TTAB Reverses "RADIUS" 2(d) Refusal, PTO Read Registrant's Services Too Broadly
The Board reversed a Section 2(d) refusal of the mark RADIUS & Des. for "research services in the fields of pharmaceuticals and medicines," finding it not likely to cause confusion with the registered mark RADIUS for "product design and development services for others." The Examining Attorney maintained that registrant's services presumably encompass the design and development of pharmaceuticals for others and therefore are related to Applicant's research services. Not so fast, said the Board. In re Radius Health, Inc., Serial No. 78797031 (October 27, 2009) [not precedential].
Applicant Radius Health contended that its services are readily distinguishable from those of the cited registration because the latter do not encompass the design and development of pharmaceuticals for others:
"The phrase 'research and development' has a commonly understood meaning when used in the context of commerce. It typically refers to 'future-oriented, longer-term activities in science or technology, using similar techniques to scientific research without predetermined outcomes and with broad forecasts of commercial yield."
On the other hand, registrant "is in the business of designing and developing tangible products. Product design has been defined as 'the idea, generation, concept development, testing and manufacturing of a physical object or service.'"
Applicant submitted several Wikipedia excerpts, and the Board took judicial notice of a definition of "product design" as "[t]he determination and specification of the parts of a product and their interrelationship so that they become a unified whole."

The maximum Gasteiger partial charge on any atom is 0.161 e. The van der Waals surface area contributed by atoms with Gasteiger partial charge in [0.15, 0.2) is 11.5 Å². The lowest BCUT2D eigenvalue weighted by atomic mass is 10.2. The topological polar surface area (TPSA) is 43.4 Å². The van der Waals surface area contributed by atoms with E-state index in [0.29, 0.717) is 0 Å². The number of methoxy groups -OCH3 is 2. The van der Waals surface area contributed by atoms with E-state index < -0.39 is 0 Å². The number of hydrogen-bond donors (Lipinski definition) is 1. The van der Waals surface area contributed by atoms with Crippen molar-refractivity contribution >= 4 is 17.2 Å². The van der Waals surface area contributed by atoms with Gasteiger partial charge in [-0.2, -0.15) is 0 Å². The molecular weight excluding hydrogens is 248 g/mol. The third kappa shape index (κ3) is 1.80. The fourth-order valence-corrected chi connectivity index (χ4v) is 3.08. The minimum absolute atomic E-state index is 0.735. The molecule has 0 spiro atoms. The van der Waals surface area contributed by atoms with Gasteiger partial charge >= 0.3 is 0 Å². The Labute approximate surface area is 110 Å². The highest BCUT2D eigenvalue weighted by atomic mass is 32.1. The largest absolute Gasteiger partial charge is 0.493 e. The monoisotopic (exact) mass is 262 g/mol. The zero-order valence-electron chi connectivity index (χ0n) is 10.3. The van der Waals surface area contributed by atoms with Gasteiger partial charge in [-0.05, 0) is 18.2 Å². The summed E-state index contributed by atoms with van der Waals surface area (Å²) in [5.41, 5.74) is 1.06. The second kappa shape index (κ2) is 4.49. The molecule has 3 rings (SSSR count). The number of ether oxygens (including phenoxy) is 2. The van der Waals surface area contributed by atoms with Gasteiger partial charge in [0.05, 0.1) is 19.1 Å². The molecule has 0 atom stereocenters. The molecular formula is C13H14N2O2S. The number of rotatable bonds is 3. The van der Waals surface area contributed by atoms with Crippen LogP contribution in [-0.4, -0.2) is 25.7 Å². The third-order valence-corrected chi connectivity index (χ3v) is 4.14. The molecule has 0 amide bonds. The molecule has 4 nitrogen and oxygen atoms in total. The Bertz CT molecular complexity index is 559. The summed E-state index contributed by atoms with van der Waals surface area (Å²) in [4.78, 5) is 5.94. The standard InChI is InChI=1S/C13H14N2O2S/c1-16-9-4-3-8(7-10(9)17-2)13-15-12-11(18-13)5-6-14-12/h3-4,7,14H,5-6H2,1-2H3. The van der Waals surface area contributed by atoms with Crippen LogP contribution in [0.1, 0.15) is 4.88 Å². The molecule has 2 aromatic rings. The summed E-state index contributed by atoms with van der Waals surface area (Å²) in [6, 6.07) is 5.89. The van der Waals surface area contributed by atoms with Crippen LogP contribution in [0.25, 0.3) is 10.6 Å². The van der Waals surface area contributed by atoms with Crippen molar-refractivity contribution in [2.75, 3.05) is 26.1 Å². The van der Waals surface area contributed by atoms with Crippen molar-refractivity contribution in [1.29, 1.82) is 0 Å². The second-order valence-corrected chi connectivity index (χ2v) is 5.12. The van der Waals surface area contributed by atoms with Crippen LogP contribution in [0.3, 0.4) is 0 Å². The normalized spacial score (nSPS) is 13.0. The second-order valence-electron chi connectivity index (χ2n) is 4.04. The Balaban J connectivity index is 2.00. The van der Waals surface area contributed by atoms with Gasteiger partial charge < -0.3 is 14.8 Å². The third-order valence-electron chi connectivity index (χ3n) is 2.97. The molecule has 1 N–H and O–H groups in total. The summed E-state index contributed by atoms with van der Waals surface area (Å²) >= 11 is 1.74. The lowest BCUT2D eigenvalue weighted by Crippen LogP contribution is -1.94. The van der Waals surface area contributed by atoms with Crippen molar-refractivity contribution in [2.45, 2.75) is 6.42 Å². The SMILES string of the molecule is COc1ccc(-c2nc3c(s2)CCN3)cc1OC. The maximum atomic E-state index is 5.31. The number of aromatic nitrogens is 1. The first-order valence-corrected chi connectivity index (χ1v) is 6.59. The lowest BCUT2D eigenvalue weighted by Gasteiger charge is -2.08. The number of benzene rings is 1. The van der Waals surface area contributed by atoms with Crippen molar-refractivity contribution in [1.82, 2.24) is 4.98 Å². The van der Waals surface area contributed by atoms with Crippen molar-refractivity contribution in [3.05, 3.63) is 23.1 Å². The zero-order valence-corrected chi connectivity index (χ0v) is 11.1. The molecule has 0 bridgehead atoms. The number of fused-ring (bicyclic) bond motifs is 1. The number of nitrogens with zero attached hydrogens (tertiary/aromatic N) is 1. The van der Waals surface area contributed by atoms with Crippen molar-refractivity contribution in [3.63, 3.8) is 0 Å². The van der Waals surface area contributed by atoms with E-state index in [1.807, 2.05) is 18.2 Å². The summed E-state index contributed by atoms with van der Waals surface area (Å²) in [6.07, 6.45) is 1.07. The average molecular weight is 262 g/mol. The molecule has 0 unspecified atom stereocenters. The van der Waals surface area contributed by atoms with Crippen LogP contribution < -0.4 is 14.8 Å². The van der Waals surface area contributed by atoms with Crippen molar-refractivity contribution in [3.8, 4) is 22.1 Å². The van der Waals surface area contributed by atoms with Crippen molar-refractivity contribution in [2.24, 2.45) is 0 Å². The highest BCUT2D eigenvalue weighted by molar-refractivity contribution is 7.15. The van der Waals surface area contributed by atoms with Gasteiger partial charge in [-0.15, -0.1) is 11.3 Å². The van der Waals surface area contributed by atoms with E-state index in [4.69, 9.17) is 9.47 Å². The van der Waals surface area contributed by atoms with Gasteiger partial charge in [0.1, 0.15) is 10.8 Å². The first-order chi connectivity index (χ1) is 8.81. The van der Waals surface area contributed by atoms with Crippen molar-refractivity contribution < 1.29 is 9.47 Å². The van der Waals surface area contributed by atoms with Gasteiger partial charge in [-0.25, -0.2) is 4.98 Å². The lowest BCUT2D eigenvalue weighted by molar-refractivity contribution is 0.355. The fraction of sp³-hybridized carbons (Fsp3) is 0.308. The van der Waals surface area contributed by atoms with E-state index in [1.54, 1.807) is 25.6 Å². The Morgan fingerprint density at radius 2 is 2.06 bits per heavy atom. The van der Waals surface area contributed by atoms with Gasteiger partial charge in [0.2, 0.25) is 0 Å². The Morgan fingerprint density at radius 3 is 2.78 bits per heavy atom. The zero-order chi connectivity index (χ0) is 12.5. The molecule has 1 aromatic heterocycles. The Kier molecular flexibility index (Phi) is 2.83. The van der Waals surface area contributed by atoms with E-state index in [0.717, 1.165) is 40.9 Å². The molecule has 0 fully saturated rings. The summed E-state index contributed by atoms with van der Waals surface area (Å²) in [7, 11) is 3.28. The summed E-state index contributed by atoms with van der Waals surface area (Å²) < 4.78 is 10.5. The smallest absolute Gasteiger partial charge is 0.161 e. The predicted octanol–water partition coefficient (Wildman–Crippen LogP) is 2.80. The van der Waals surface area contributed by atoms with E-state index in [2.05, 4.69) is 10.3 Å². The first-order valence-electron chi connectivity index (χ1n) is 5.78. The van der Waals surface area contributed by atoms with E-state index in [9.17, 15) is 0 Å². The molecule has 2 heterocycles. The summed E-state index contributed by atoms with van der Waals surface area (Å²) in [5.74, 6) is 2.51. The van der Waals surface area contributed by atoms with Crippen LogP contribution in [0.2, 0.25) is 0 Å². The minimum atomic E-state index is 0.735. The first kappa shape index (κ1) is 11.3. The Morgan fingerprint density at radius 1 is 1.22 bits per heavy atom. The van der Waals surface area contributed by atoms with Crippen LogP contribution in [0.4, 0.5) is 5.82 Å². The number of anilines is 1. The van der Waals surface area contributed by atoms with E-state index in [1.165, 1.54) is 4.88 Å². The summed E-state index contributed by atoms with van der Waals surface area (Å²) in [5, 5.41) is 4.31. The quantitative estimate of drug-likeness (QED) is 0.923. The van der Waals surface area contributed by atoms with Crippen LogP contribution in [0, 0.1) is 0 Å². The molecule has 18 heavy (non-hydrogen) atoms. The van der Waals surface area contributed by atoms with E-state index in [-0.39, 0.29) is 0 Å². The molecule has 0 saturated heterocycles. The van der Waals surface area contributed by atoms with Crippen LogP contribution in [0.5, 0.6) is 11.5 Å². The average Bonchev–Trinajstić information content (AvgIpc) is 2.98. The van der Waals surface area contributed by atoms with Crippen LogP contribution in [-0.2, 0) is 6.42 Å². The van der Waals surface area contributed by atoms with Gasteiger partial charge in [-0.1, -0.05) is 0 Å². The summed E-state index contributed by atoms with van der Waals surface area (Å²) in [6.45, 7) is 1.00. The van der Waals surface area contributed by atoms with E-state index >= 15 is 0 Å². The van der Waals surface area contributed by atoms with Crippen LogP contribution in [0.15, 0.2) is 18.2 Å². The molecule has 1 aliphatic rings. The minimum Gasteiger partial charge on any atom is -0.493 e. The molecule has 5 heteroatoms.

Because the meaning of registrant's recitation of services was unclear, the Board looked to extrinsic evidence to determining its meaning. It concluded that "product design and development" does not appear to include the design and development of pharmaceuticals for others.
"So as to be perfectly clear, we have considered the evidence of record to shed light on the significance of the identification of services in the cited registration; not to improperly limit the scope thereof."
Moreover, the Board concluded that the trade channels and classes of purchasers are distinct, and found it reasonable to assume that the purchasers of Applicant's services would be sophisticated.
And so, even though the marks are "highly similar," the Board found that confusion is not likely due to the differences between the respective services, the differences in trade channels and classes of customers, and the sophistication of the purchasers of applicant's services.
TTABlog comment: A nice example of how to limit the scope of a cited registration without running afoul of the rule that prohibits one from reading limitations into the registration based on the real world evidence of what the registrant is actually doing.
Text Copyright John L. Welch 2009.